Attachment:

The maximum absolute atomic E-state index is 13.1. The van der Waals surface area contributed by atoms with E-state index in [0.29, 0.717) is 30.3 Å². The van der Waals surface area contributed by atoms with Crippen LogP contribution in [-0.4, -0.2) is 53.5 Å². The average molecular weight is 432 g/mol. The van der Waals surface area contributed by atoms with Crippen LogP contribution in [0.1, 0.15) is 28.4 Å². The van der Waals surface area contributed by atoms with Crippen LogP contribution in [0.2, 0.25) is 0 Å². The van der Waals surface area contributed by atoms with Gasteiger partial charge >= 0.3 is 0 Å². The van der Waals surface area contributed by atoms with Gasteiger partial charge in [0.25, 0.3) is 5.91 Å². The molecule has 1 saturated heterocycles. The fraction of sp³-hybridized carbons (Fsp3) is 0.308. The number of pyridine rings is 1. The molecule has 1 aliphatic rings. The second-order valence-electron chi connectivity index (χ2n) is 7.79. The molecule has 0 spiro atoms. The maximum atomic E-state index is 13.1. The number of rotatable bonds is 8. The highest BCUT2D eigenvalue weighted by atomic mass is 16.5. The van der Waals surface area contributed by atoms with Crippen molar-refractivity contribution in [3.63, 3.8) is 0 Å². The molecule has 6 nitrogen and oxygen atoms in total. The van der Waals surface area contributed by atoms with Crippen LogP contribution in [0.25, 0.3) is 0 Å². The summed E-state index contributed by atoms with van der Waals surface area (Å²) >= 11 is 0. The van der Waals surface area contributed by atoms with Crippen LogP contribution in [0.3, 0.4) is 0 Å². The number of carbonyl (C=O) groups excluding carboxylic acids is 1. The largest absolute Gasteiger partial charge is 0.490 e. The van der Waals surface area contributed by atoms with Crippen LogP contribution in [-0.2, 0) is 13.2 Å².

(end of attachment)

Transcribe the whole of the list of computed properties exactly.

The maximum absolute atomic E-state index is 13.1. The van der Waals surface area contributed by atoms with E-state index in [0.29, 0.717) is 30.3 Å². The van der Waals surface area contributed by atoms with Crippen LogP contribution in [-0.4, -0.2) is 53.5 Å². The average molecular weight is 432 g/mol. The van der Waals surface area contributed by atoms with Crippen LogP contribution in [0.1, 0.15) is 28.4 Å². The van der Waals surface area contributed by atoms with Crippen LogP contribution in [0.2, 0.25) is 0 Å². The van der Waals surface area contributed by atoms with Gasteiger partial charge >= 0.3 is 0 Å². The van der Waals surface area contributed by atoms with Gasteiger partial charge in [0.25, 0.3) is 5.91 Å². The molecule has 1 saturated heterocycles. The fraction of sp³-hybridized carbons (Fsp3) is 0.308. The number of pyridine rings is 1. The molecule has 1 aliphatic rings. The second-order valence-electron chi connectivity index (χ2n) is 7.79. The molecule has 0 spiro atoms. The maximum atomic E-state index is 13.1. The number of rotatable bonds is 8. The highest BCUT2D eigenvalue weighted by atomic mass is 16.5. The van der Waals surface area contributed by atoms with Crippen molar-refractivity contribution in [3.63, 3.8) is 0 Å². The molecule has 6 nitrogen and oxygen atoms in total. The van der Waals surface area contributed by atoms with Crippen LogP contribution in [0.25, 0.3) is 0 Å². The summed E-state index contributed by atoms with van der Waals surface area (Å²) >= 11 is 0. The van der Waals surface area contributed by atoms with Crippen LogP contribution in [0.3, 0.4) is 0 Å². The number of carbonyl (C=O) groups excluding carboxylic acids is 1. The largest absolute Gasteiger partial charge is 0.490 e. The van der Waals surface area contributed by atoms with Crippen LogP contribution in [-0.2, 0) is 13.2 Å².